Less than half an hour later we were running along twisting trails high above Golden. After hours spent in a sweatbox it felt unbelievably good to be running on what was to me a brand new trail, no drink belt, no heart rate monitor and no idea where the trail would take us. After a week of trying to relax and trying to think about other things than training it was now back training that I felt the most relaxed. Ok it wasn’t a real week off, I was still doing some sort of exercise most days, but still this was a good reminder of why I love skiing and all the training that comes with it, even if sometimes it is really hard and can make you feel like a bag of s***.

After about an hour the seeming weightlessness that I felt at the beginning of the run was gone and replaced by the blocks of cement feeling that is more typical with dehydration and being in a car for hours on end. Still it was great run and that combined with a couple of jumps into cedar lake from a rope swing (which was a lot bigger and a lot scarier than I had imagined) meant that by the time we got back to Canmore late at night on what were now nearly deserted roads I felt ready to get back into the swing of things and put my body through a few more months of hard work before we get to the fun stuff.

Unfortunately I don't have any pictures or video of the rope swing, but for those who are curious if you were to search cedar lake rope swing on youtube you would find videos of other people on the same rope swing. 

On another note, I am happy to announce that I am now an Athlete Ambassador for Rundle Ski, a new rollerski company out of the Bow Valley. Rollerskis have been made in the same way for years and besides the use of a few new materials they have progressed very little over the past decades. Rundle skis adjustable suspension design (which make it feel more like a real ski as well as flatten out bumps on rough roads) is the first genuine leap forward in rollerski design in years. And no I’m not just saying that, yes they really do work really well and if you don’t believe me I hope you get the opportunity to try them soon. Anyway, I’m very excited to be working with this young company as they continue to develop their products.
The Rundle Ski. Check out their website at:
That’s all for now. Well actually it’s not, I have decided just now as I’m writing this to add a section at the end of each blog that lists what I might be reading, watching or listening to recently and that I feel the need to share. No I am not the first to come up with this idea and no I don’t claim to have particularly good taste in any of the aforementioned categories, but I’ll let anyone brave enough to listen to my advice be the judge of my tastes. Also I have decided to put in a quote with each update. This might be something I find particularly inspiring, but will more likely be a random quote from one of my team-mates that I find funny. So here is the first list.

Reading: Racing Through the Dark: Crash. Burn. Coming clean. Coming back. By: David Millar. Just started this one and yes it is the biography of a doper. Being a huge cycling fan I felt I needed to get a better understanding of just what happened during this dark period. The book is so far so good and has managed thus far to avoid an overly self-pitying tone. I will report back later though once I have finished it.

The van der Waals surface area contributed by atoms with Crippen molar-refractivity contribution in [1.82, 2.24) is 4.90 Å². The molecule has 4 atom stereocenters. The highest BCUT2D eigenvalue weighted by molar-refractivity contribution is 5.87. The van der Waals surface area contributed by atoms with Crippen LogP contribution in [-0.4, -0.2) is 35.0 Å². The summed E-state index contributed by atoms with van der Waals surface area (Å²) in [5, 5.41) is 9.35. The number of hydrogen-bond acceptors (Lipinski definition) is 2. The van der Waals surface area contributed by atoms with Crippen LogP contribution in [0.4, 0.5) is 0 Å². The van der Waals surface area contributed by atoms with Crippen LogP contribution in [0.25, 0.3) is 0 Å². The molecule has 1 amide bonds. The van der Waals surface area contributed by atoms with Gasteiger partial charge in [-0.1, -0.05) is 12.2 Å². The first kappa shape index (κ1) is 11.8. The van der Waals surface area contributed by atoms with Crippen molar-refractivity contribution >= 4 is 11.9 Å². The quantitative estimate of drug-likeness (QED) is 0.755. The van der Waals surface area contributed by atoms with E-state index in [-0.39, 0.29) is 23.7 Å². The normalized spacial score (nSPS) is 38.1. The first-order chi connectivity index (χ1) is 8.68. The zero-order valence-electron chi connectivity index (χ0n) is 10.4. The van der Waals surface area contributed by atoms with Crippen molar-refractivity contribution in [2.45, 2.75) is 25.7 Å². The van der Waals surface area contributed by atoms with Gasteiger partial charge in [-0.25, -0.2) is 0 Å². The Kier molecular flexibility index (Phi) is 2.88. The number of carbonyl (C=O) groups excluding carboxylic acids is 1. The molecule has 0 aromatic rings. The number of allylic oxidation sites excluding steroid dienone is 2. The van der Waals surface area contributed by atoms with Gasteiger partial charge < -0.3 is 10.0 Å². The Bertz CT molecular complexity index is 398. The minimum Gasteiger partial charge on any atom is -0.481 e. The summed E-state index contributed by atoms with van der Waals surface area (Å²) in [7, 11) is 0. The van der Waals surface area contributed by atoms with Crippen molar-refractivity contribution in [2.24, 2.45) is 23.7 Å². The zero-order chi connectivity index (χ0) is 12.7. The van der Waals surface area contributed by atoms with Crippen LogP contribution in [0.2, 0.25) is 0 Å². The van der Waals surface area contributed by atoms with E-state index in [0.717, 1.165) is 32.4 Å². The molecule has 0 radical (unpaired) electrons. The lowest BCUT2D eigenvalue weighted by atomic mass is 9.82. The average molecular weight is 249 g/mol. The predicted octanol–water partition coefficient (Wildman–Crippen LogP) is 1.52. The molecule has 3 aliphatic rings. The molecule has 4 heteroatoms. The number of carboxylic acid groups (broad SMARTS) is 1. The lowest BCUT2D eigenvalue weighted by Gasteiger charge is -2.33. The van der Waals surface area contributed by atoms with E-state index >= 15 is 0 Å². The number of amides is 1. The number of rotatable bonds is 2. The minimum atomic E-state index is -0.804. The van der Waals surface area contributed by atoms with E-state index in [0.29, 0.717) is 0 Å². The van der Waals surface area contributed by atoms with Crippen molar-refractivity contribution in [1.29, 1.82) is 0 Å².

Watching: Besides the newest season of Top Gear I watched the Movie Hanna (2011). Basically it is this: Lots of action, limited story line and a decent amount of violence… not usually my thing, but this one was quite entertaining.

Listening: Metric Synthetica: This album has been out since last year, but I just got around to listening to it… and it’s great!

Quote: This is from a team-mate who will remain anonymous, who after a three hour run over a pass in the pouring rain stated in a very matter of a fact way “the rain made my hair wet”… yes it’ll do that. Maybe you had to be there.

That really is all for now.

Thanks for reading!

Wednesday, June 26, 2013

Alberta Floods

As everyone will have seen on the news Southern Alberta was hit by some pretty severe flooding this past week. Everything started with the overflow of cougar creek on the east side of Canmore and quickly spread to the flooding of the bow river and much of Calgary as well as towns south of the city. Now I have to admit my own experience has been without any major drama thankfully, but plans have been changed and as I write this I’m back in Canmore, with all my possessions (many of which were stuck in Banff for a few days) I will get to details on that soon, but first a short update on how things have been going this year.

In early May I arrived back in Canmore rested up and ready to start a new season. It’s hard to believe that this is my third year with the team. Time really does go by fast. Anyway after getting back into training with a week in Canmore we were off to Vernon for our first camp of the year. Vernon is a pretty amazing place. Right in the Okanagan valley summer had very much arrived when we got there and with Sovereign Lakes just a short drive out of town (all uphill of course) we were very close to great spring skiing conditions. Although the snow pack wasn’t that deep this year (it was like plus 30 the week before we got there) we still had good skiing conditions our entire camp.
This if from a hike during a short spring camping trip to the Adirondacks before heading back out west.
left to right: Seb Townsend (one of my long time team-mates at Nakkertok and new member of the Alberta World Cup Academy), my brother Andrew, myself and long-time Nakkertok team-mate Steffan Lloyd.